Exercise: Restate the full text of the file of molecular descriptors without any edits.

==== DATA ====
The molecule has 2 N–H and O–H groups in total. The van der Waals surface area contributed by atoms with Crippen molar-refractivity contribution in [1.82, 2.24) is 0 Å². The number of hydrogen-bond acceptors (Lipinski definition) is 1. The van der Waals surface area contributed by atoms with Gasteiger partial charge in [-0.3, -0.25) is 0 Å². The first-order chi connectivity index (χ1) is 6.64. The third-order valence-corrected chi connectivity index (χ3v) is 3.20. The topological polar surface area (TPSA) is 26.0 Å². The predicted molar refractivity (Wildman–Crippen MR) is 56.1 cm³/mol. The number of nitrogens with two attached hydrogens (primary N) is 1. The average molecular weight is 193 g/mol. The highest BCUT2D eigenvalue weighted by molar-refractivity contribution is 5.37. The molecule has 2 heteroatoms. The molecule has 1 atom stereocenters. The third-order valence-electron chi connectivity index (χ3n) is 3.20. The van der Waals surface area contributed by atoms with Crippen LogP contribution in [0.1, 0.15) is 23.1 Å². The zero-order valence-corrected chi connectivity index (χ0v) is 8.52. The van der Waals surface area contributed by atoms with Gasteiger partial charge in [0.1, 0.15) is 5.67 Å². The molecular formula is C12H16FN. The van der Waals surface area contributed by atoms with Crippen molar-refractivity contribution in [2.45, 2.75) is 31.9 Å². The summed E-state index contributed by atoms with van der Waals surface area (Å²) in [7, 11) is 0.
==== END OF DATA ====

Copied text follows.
The molecule has 2 N–H and O–H groups in total. The van der Waals surface area contributed by atoms with Crippen molar-refractivity contribution in [1.82, 2.24) is 0 Å². The number of hydrogen-bond acceptors (Lipinski definition) is 1. The van der Waals surface area contributed by atoms with Gasteiger partial charge in [-0.3, -0.25) is 0 Å². The first-order chi connectivity index (χ1) is 6.64. The third-order valence-corrected chi connectivity index (χ3v) is 3.20. The topological polar surface area (TPSA) is 26.0 Å². The predicted molar refractivity (Wildman–Crippen MR) is 56.1 cm³/mol. The number of nitrogens with two attached hydrogens (primary N) is 1. The average molecular weight is 193 g/mol. The highest BCUT2D eigenvalue weighted by molar-refractivity contribution is 5.37. The molecule has 2 heteroatoms. The molecule has 1 atom stereocenters. The third-order valence-electron chi connectivity index (χ3n) is 3.20. The van der Waals surface area contributed by atoms with Crippen LogP contribution in [0.1, 0.15) is 23.1 Å². The zero-order valence-corrected chi connectivity index (χ0v) is 8.52. The van der Waals surface area contributed by atoms with Gasteiger partial charge in [0.1, 0.15) is 5.67 Å². The molecular formula is C12H16FN. The van der Waals surface area contributed by atoms with Crippen molar-refractivity contribution in [2.45, 2.75) is 31.9 Å². The summed E-state index contributed by atoms with van der Waals surface area (Å²) in [7, 11) is 0.